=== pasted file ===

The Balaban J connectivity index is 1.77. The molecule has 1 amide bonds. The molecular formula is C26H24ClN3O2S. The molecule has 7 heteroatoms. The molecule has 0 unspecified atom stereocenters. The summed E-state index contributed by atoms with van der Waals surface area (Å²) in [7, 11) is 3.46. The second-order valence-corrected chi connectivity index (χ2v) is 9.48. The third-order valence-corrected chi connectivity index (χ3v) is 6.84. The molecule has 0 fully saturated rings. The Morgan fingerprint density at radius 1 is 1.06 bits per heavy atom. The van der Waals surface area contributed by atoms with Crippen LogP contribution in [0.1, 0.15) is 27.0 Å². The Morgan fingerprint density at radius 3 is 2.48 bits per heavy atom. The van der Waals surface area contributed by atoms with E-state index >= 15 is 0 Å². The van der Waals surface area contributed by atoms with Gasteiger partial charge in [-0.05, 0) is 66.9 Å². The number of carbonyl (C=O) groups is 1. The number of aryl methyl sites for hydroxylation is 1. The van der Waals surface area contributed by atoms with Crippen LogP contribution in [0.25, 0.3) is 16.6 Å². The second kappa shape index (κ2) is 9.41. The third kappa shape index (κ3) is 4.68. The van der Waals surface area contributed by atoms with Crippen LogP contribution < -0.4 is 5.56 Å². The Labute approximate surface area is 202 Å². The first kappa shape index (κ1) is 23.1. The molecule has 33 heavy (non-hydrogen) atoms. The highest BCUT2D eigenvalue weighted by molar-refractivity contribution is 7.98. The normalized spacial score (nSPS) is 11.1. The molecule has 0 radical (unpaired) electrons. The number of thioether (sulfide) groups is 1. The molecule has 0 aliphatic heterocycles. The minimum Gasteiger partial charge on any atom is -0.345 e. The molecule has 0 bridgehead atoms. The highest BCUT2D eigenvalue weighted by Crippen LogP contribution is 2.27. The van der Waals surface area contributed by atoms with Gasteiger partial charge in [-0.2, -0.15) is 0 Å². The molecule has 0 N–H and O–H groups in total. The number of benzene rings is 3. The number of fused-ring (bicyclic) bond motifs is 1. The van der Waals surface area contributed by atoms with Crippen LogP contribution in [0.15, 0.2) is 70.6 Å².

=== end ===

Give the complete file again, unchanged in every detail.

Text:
The Balaban J connectivity index is 1.77. The molecule has 1 amide bonds. The molecular formula is C26H24ClN3O2S. The molecule has 7 heteroatoms. The molecule has 0 unspecified atom stereocenters. The summed E-state index contributed by atoms with van der Waals surface area (Å²) in [7, 11) is 3.46. The second-order valence-corrected chi connectivity index (χ2v) is 9.48. The third-order valence-corrected chi connectivity index (χ3v) is 6.84. The molecule has 0 fully saturated rings. The Morgan fingerprint density at radius 1 is 1.06 bits per heavy atom. The van der Waals surface area contributed by atoms with Crippen LogP contribution in [0.1, 0.15) is 27.0 Å². The Morgan fingerprint density at radius 3 is 2.48 bits per heavy atom. The van der Waals surface area contributed by atoms with E-state index >= 15 is 0 Å². The van der Waals surface area contributed by atoms with Gasteiger partial charge in [-0.05, 0) is 66.9 Å². The number of carbonyl (C=O) groups is 1. The number of aryl methyl sites for hydroxylation is 1. The van der Waals surface area contributed by atoms with Crippen LogP contribution in [0.25, 0.3) is 16.6 Å². The second kappa shape index (κ2) is 9.41. The third kappa shape index (κ3) is 4.68. The van der Waals surface area contributed by atoms with Crippen LogP contribution < -0.4 is 5.56 Å². The Labute approximate surface area is 202 Å². The first kappa shape index (κ1) is 23.1. The molecule has 33 heavy (non-hydrogen) atoms. The highest BCUT2D eigenvalue weighted by molar-refractivity contribution is 7.98. The normalized spacial score (nSPS) is 11.1. The molecule has 0 radical (unpaired) electrons. The number of thioether (sulfide) groups is 1. The molecule has 0 aliphatic heterocycles. The minimum Gasteiger partial charge on any atom is -0.345 e. The molecule has 0 bridgehead atoms. The highest BCUT2D eigenvalue weighted by Crippen LogP contribution is 2.27. The van der Waals surface area contributed by atoms with Gasteiger partial charge in [-0.2, -0.15) is 0 Å². The molecule has 0 N–H and O–H groups in total. The number of benzene rings is 3. The number of fused-ring (bicyclic) bond motifs is 1. The van der Waals surface area contributed by atoms with Crippen LogP contribution in [0.15, 0.2) is 70.6 Å².